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Upstate researchers identify barriers to medical marijuana usage in new study

Karna Sura, MD, and a team of researchers from Upstate Medical University recently published a study looking at cancer patients’ experience with medical marijuana and found that almost half the patients who qualified for it never obtained any.

The study, “Experience with Medical Marijuana for Cancer Patients in the Palliative Setting,” is published in in the June 2022 edition of in The Cureus Journal of Medical Science and can be found here (https://www.ncbi.nlm.nih.gov/pmc/articles/PMC9337788/)

The goal of the study was to better understand if patients who qualified were using the drugs and what benefits or barriers they experienced. Because marijuana is still illegal on a federal level, very little research about it exists.

“The impetus for the study was to learn whether patients are using the medical marijuana and if are they improving,” said Sura, assistant professor of radiation oncology. “Then, we can see how we can use that information to improve cancer care in terms of what is better for treatment in terms of medical marijuana.”

The research team, which includes Leslie Kohman, MD, Danning Huang, PhD, and Silviu Pasniciuc, MD, MS, did a retrospective analysis of patients who were enrolled in the New York state medical marijuana registry through the ambulatory palliative care department at the Cancer Center.

The study looked at 184 patients who received care from June 2017 to 2020. Fifty-one percent received at least one prescription from a New York licensed marijuana dispensary while 40 percent who were certified never obtained any medical marijuana. 

“I am surprised, but not shocked by those numbers,” Sura said. “Even prescription drugs don’t have 100 percent compliance.”

Sura said that there are several barriers to patients using medical marijuana.

Though providers enroll the patients in the program, patients have to complete another form online to get their card, and then go to speak to a dispensary pharmacist for information on how to administer the drug. Often the patients are older or not in good health, which can prevent them from following through. If patients don’t have a computer to sign up, they can submit paper forms, but Sura said those steps also serve as barriers.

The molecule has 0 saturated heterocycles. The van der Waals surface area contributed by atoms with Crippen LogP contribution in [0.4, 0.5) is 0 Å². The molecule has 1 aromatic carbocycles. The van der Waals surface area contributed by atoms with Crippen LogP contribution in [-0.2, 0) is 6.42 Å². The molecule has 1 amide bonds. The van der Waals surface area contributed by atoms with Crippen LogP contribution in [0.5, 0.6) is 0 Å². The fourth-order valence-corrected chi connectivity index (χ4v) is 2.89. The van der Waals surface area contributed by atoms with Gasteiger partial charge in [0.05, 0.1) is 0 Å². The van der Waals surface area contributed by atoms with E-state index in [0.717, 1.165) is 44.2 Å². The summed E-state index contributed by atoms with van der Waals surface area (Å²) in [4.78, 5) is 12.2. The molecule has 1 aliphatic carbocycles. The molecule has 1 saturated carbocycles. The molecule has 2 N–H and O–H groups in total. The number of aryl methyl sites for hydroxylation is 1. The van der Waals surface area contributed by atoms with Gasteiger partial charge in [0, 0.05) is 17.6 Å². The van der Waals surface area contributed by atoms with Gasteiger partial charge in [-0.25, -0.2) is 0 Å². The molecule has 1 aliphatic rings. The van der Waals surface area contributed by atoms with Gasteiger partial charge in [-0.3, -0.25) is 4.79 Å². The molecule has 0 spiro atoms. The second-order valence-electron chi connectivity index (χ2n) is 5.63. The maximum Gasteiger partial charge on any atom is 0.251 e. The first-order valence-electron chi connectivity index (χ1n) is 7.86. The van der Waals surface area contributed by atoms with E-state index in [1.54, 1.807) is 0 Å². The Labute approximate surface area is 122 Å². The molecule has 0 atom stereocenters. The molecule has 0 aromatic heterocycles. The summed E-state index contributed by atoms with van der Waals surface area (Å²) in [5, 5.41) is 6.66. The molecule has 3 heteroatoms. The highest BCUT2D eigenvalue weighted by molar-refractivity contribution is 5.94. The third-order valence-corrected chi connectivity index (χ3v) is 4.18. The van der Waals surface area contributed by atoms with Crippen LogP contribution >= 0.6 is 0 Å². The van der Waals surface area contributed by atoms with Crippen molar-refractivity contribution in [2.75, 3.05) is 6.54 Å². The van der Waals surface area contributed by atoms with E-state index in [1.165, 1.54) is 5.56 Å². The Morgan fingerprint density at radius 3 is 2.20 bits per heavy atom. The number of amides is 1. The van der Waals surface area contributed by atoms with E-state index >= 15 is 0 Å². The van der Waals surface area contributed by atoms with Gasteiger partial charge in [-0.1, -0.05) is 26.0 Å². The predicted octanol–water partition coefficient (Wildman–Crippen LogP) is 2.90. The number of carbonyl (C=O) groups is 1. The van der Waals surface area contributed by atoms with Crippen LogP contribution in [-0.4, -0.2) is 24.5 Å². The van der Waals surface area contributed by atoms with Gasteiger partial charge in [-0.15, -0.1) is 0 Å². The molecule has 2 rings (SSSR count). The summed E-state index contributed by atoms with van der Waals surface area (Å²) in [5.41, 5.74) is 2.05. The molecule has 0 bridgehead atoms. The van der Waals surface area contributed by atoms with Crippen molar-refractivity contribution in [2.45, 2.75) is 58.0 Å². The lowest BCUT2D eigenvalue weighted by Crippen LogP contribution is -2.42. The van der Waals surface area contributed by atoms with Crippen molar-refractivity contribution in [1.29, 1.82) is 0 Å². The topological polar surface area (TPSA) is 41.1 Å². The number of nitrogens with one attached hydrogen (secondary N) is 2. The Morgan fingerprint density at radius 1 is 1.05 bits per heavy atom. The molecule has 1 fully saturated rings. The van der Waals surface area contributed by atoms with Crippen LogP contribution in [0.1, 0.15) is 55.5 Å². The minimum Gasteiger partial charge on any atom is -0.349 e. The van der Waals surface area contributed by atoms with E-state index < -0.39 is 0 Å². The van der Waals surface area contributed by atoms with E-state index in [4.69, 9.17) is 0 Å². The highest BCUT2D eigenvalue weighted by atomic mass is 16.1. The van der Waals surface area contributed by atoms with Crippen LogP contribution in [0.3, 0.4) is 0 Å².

Additional barriers are hesitancy, lack of information, concerns about the stigma attached to marijuana and a fear of getting addicted.

Cost is another big one. Medical marijuana is not covered by insurance and must be paid for with cash due to federal regulations.

Patients in the study spent an average of $60 per month, but if they had taken the marijuana as directed, they would have spent $300 per month.

For the 40 percent of patients in the study who did not use any medical marijuana, reasons included death (22 percent), used own supply (15 percent), cost (15 percent), registration issue (14 percent), dispensary issue such as dispensary couldn’t verify the medical marijuana card (3 percent).

Patients who did take the cannabis had positive outcomes. For patients who took at least one dose, 48 percent experienced an improvement in pain, 45 percent used fewer opioids, and 85 percent had an improvement in at least one symptom. Adverse side effects were low at just under 4 percent.

Sura said the medical marijuana helped study participants with pain relief, nausea, lack of appetite, anxiety, and sleep with minimal side effects.

“We know that chemo and radiation can cause side effects,” Sura said. “If we can make them feel better, their quality of life may be better. And medical marijuana can be an alternative for those who don’t do well on narcotics or don’t want them.”

The authors concluded that medical marijuana has an important role in the palliation of symptoms in advanced cancers with few adverse effects but that there are still many barriers to effective use. 

Sura said prospective research is needed to optimize delivery and dosing.

Since marijuana remains a Schedule I drug in the United States, federally supported research or research in federally-funded intuitions is prohibited. Sura hopes that that the state or federal government will soon allow funding for research, such as randomized studies, to further clarify efficient treatments.

“We have none of that information so collecting that data prospectively to look at would be really helpful,” he said. “You need funding to do that.”

Karna Sura, MD, led a team of researchers analyzing the use of medical marijuana for cancer patients in the palliative setting.